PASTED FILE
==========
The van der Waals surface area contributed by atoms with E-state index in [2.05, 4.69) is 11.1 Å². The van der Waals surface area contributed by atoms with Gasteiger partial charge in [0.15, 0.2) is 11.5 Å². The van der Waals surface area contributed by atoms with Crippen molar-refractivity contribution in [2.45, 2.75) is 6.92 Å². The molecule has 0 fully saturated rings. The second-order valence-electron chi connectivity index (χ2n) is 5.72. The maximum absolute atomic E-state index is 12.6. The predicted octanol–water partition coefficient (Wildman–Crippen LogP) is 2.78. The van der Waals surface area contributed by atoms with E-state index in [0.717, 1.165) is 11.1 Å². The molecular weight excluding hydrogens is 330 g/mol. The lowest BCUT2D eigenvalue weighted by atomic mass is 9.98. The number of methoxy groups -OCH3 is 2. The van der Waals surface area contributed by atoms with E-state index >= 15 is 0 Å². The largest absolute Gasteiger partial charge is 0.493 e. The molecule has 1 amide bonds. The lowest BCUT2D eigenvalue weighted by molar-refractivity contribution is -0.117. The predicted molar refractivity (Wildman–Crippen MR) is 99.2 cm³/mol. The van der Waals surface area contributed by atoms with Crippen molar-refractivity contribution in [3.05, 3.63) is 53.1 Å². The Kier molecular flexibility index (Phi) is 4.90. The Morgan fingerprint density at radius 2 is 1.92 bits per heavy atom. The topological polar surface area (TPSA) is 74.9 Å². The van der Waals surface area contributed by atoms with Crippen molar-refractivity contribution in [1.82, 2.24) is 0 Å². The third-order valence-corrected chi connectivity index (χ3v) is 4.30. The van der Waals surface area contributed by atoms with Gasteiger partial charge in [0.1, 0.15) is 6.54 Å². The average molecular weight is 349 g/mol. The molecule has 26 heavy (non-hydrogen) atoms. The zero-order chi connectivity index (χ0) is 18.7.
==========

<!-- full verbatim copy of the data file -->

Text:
The van der Waals surface area contributed by atoms with E-state index in [2.05, 4.69) is 11.1 Å². The van der Waals surface area contributed by atoms with Gasteiger partial charge in [0.15, 0.2) is 11.5 Å². The van der Waals surface area contributed by atoms with Crippen molar-refractivity contribution in [2.45, 2.75) is 6.92 Å². The molecule has 0 fully saturated rings. The second-order valence-electron chi connectivity index (χ2n) is 5.72. The maximum absolute atomic E-state index is 12.6. The predicted octanol–water partition coefficient (Wildman–Crippen LogP) is 2.78. The van der Waals surface area contributed by atoms with E-state index in [0.717, 1.165) is 11.1 Å². The molecular weight excluding hydrogens is 330 g/mol. The lowest BCUT2D eigenvalue weighted by atomic mass is 9.98. The number of methoxy groups -OCH3 is 2. The van der Waals surface area contributed by atoms with E-state index >= 15 is 0 Å². The largest absolute Gasteiger partial charge is 0.493 e. The molecule has 1 amide bonds. The lowest BCUT2D eigenvalue weighted by molar-refractivity contribution is -0.117. The predicted molar refractivity (Wildman–Crippen MR) is 99.2 cm³/mol. The van der Waals surface area contributed by atoms with Crippen molar-refractivity contribution in [3.05, 3.63) is 53.1 Å². The Kier molecular flexibility index (Phi) is 4.90. The Morgan fingerprint density at radius 2 is 1.92 bits per heavy atom. The topological polar surface area (TPSA) is 74.9 Å². The van der Waals surface area contributed by atoms with Crippen molar-refractivity contribution in [1.82, 2.24) is 0 Å². The third-order valence-corrected chi connectivity index (χ3v) is 4.30. The van der Waals surface area contributed by atoms with Gasteiger partial charge in [0.1, 0.15) is 6.54 Å². The average molecular weight is 349 g/mol. The molecule has 26 heavy (non-hydrogen) atoms. The zero-order chi connectivity index (χ0) is 18.7.